By Sally Cummings
Find the Right Way to Deal with Weird Things to Recycle at WomansDay.com — Can I Recycle. . .?
Whether doing major spring cleaning or just sorting through old household supplies, occasionally, we all run into a recycling stumper—crayons, foam peanuts, old VHS tapes? Good grief. The more obscure an item, the harder it is for us to resist throwing it out the easy way—in the trash can. But the truth is we really are doing ourselves (and our planet!) a big favor by repurposing used parts and pieces. So, the next time clutter is being banished from the house, refer to this list of wacky recycling tips. We promise it really is useful.
Environmental, Health and safety Online have initiated a national program called Call2Recycle, which has collected and recycled more than 42 million pounds of rechargeable batteries, and have partnered up with retailers and recycling programs nationwide for our recycling convenience. Visit their site ehso.com to find a location near you.
2. Candle Jars
I’m a jar-candle addict, but who wants to melt out the leftover wax so you can recycle the jar? I found a new trick: Put the used jar in the freezer, and an hour later, you can tap the bottom a few times and pop the wax right out. Better yet, stick to tea lights. As long as the package says that the metal cups are aluminum, you can pull out the used wick and toss the metal in the recycling along with your cans.
3. CDs and DVDs
Mails discs to Back Thru The Future (cdrecyclingforfree.com), a woman-owned electronics recycling and data destruction company.
In my house, the most unpopular crayon colors are gray and pale yellow. I never thought twice about tossing the duds in the trash, but it turns out that crayon wax spends eternity in a landfill. Instead, put them in a small box and send them to the recycling program run by Crazy Crayons, where your castoffs will be melted down and turned into a new generation of crayons. For details, go to crazycrayons.com.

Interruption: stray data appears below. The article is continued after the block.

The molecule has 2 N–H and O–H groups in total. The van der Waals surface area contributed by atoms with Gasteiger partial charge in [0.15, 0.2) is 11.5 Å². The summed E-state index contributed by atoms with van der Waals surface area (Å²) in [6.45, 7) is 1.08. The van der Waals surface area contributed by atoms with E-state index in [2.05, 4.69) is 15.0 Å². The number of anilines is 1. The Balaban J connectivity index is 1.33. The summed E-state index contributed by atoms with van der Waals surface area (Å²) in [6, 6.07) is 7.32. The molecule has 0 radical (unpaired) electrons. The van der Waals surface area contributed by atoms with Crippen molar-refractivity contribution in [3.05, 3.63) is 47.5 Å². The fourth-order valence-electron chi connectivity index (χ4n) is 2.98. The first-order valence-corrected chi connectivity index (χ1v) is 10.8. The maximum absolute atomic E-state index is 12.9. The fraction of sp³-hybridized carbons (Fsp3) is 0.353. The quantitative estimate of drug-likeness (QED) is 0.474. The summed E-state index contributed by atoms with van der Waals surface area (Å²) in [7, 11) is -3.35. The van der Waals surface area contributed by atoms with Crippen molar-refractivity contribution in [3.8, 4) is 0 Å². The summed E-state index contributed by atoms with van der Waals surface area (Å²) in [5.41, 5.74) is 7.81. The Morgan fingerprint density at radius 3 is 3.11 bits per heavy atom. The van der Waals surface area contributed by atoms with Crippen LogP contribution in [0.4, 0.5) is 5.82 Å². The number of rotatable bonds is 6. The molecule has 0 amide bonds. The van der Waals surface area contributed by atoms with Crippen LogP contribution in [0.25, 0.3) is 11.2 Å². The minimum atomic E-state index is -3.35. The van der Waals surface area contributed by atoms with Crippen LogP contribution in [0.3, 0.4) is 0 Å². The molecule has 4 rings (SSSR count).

5. Foam Peanuts
Some are now made from vegetable starch. To test, toss one under water—if it disintegrates, you’ve got nontoxic, biodegradable peanuts. As for the nonrecyclable plastic kind, call The Peanut Hotline (800-828-2214) for a list of businesses that accept them.
6. Compact Fluorescent Lightbulbs
Recycle them through your town’s hazardous waste program. If your town doesn’t have one, put bulbs in a thick plastic bag to keep mercury from leaking; tie shut and place in the garbage. Home Depot will take them back.
7. VHS Tapes
Have taken over, everyone has a pile of old VHS tapes gathering dust. To keep them out of landfills, drop them in the mail to Alternative Community Training, a nonprofit Missouri company that provides jobs to people with disabilities.
Workers erase the tapes, reselling the ones that are in good shape and recycling the plastic parts of the rest. They’ve recycled more than 1 million tapes so far. Mail the tapes (at the cheaper USPS media mail rate) to:
ACT, 2200 Burlington, Columbia, MO 65202
Go to earth911.org/recycling to find out where to recycle it in your zip code. Or donate it to your local Habitat for Humanity ReStore (habitat.org).
Yes, it’s hard to part with past awards that remind you of when you were the fastest, strongest or, quite frankly, the best, but if you must, here’s how: Send them to Art Inc.; they’ll take your award and, with it, make new art that they will give children’s groups or worthy causes like the Special Olympics. Or, ship them off to Awardex.com, where they’ll use you old trophies to make new awards.
10. Phone Books
Yes, they’re recyclable, but you can’t just toss them in with your regular stuff. Who knew? Instead, wait for your town’s phone book pickup. If there is none, go to yellowpages.com/recycle to find out what to do in your area.
Published in March/April 2013 Save the Pine Bush Newsletter